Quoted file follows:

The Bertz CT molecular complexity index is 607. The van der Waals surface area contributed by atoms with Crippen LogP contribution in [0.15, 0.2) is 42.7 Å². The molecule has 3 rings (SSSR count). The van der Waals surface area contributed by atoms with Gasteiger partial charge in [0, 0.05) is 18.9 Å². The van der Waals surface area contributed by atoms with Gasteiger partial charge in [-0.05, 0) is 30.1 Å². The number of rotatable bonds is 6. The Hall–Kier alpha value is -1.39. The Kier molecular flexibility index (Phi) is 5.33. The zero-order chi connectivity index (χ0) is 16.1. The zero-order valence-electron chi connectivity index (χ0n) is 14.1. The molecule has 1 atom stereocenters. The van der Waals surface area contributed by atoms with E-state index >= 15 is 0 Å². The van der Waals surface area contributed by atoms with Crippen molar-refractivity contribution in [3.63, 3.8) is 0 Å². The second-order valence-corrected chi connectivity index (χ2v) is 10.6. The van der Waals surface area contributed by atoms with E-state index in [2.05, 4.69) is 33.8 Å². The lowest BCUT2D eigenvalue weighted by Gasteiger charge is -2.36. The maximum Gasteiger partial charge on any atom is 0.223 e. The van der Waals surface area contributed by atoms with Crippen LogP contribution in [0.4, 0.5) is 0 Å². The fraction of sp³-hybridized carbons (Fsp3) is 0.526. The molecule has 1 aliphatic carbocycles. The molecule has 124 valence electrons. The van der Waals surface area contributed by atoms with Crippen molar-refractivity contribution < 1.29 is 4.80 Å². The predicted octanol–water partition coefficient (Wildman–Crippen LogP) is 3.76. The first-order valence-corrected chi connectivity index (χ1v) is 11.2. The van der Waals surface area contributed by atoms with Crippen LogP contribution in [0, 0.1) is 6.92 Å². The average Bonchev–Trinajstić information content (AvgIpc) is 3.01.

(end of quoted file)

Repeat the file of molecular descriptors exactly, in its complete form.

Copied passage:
The Bertz CT molecular complexity index is 607. The van der Waals surface area contributed by atoms with Crippen LogP contribution in [0.15, 0.2) is 42.7 Å². The molecule has 3 rings (SSSR count). The van der Waals surface area contributed by atoms with Gasteiger partial charge in [0, 0.05) is 18.9 Å². The van der Waals surface area contributed by atoms with Gasteiger partial charge in [-0.05, 0) is 30.1 Å². The number of rotatable bonds is 6. The Hall–Kier alpha value is -1.39. The Kier molecular flexibility index (Phi) is 5.33. The zero-order chi connectivity index (χ0) is 16.1. The zero-order valence-electron chi connectivity index (χ0n) is 14.1. The molecule has 1 atom stereocenters. The van der Waals surface area contributed by atoms with E-state index >= 15 is 0 Å². The van der Waals surface area contributed by atoms with Crippen molar-refractivity contribution in [3.63, 3.8) is 0 Å². The second-order valence-corrected chi connectivity index (χ2v) is 10.6. The van der Waals surface area contributed by atoms with E-state index in [2.05, 4.69) is 33.8 Å². The lowest BCUT2D eigenvalue weighted by Gasteiger charge is -2.36. The maximum Gasteiger partial charge on any atom is 0.223 e. The van der Waals surface area contributed by atoms with Crippen LogP contribution in [0.4, 0.5) is 0 Å². The fraction of sp³-hybridized carbons (Fsp3) is 0.526. The molecule has 1 aliphatic carbocycles. The molecule has 124 valence electrons. The van der Waals surface area contributed by atoms with Crippen molar-refractivity contribution < 1.29 is 4.80 Å². The predicted octanol–water partition coefficient (Wildman–Crippen LogP) is 3.76. The first-order valence-corrected chi connectivity index (χ1v) is 11.2. The van der Waals surface area contributed by atoms with Crippen LogP contribution in [0, 0.1) is 6.92 Å². The average Bonchev–Trinajstić information content (AvgIpc) is 3.01.